Reuter's Westlaw reports on a case the U.S. Supreme Court is considering hearing based on Center for Class Action Fairness's objection to an unfair class action settlement.
On Friday, justices of the U.S. Supreme Court will consider a petition for certiorari by an objector to a class action settlement of allegations that Gillette and Procter & Gamble deceived consumers about the lifespan of Duracell Ultra batteries. The objector is none other than Ted Frank, the class action watchdog whose group, the Center for Class Action Fairness, merged last year with the Competitive Enterprise Institute. Frank's cert petition, filed by counsel of record Thomas Goldstein of Goldstein & Russell, contends that the settlement – in which class members realized a total of $344,850, class counsel were awarded nearly $5.7 million and charities Duracell supports received $6 million in batteries – is not "fair, reasonable and adequate under the Federal Rule of Civil Procedure."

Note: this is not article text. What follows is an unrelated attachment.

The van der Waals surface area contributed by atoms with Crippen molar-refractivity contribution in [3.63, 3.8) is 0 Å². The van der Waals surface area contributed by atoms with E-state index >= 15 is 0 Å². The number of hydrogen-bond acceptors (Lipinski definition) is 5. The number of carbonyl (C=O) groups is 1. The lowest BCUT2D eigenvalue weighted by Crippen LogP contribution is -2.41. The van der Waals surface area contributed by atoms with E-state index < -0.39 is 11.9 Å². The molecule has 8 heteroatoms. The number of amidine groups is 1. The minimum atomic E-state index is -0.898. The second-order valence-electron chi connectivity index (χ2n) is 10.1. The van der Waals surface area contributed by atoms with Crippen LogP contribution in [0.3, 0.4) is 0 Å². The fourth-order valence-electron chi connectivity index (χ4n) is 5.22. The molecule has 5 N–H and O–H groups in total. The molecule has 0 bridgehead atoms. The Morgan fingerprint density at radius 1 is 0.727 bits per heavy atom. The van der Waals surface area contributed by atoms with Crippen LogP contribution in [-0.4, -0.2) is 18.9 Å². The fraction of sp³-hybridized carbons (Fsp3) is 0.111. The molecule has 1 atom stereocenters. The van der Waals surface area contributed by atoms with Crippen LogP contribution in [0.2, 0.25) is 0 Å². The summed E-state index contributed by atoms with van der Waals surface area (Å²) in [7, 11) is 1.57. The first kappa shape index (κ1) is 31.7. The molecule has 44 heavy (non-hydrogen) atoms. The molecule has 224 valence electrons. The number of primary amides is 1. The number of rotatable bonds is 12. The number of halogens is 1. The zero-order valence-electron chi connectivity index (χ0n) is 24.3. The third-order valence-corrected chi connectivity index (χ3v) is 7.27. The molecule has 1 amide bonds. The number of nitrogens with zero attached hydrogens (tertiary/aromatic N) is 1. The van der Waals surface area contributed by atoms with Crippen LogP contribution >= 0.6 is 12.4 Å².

The odds of a cert grant are always daunting, and they've become even more so since the death last month of Justice Antonin Scalia. That's a numerical fact: Instead of convincing four of nine justices, or 44 percent of the court, petitioners have to persuade four of eight justices, or 50 percent, to take their case. "It's harder to get four of eight than four of nine," Frank said. "I would have thought (Justice Scalia) would be a vote for us."
Frank's cert petition had urged the justices to take the Duracell case to consider whether cy pres payments to charitable groups can substitute for distributions directly to class members. (You may recall that, a couple of years back, Chief Justice John Roberts expressed interest in the cy pres issue in a statement accompanying the Supreme Court's denial of certiorari in another Ted Frank case.)
Frank said he is still hoping four justices agree with him that class counsel have to work harder to get money to class members. Justice Scalia was well known to be skeptical about class actions, but Frank said class action fairness is not an ideological issue and he's confident Justices Elena Kagan and Ruth Bader Ginsburg "do not think class actions should look like this."
Full article at Westlaw.